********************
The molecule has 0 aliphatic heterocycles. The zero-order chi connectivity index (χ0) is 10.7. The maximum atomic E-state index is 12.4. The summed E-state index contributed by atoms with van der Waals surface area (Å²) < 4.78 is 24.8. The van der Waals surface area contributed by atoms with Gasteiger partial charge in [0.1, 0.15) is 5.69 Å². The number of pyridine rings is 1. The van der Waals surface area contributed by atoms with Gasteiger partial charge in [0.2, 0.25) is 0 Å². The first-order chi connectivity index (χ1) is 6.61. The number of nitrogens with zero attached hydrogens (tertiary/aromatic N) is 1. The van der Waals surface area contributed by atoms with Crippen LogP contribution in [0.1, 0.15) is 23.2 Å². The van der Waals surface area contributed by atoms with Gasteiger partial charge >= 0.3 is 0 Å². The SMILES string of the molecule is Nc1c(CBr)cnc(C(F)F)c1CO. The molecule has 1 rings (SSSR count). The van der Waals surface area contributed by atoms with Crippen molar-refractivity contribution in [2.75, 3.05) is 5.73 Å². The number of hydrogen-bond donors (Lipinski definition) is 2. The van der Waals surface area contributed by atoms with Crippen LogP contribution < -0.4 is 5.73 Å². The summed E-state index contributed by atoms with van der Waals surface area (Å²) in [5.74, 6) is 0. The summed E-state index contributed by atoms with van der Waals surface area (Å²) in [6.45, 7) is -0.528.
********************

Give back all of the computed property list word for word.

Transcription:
The molecule has 0 aliphatic heterocycles. The zero-order chi connectivity index (χ0) is 10.7. The maximum atomic E-state index is 12.4. The summed E-state index contributed by atoms with van der Waals surface area (Å²) < 4.78 is 24.8. The van der Waals surface area contributed by atoms with Gasteiger partial charge in [0.1, 0.15) is 5.69 Å². The number of pyridine rings is 1. The van der Waals surface area contributed by atoms with Gasteiger partial charge in [0.2, 0.25) is 0 Å². The first-order chi connectivity index (χ1) is 6.61. The number of nitrogens with zero attached hydrogens (tertiary/aromatic N) is 1. The van der Waals surface area contributed by atoms with Crippen LogP contribution in [0.1, 0.15) is 23.2 Å². The van der Waals surface area contributed by atoms with Gasteiger partial charge >= 0.3 is 0 Å². The SMILES string of the molecule is Nc1c(CBr)cnc(C(F)F)c1CO. The molecule has 1 rings (SSSR count). The van der Waals surface area contributed by atoms with Crippen molar-refractivity contribution in [2.75, 3.05) is 5.73 Å². The number of hydrogen-bond donors (Lipinski definition) is 2. The van der Waals surface area contributed by atoms with Crippen LogP contribution < -0.4 is 5.73 Å². The summed E-state index contributed by atoms with van der Waals surface area (Å²) in [5.74, 6) is 0. The summed E-state index contributed by atoms with van der Waals surface area (Å²) in [6.45, 7) is -0.528.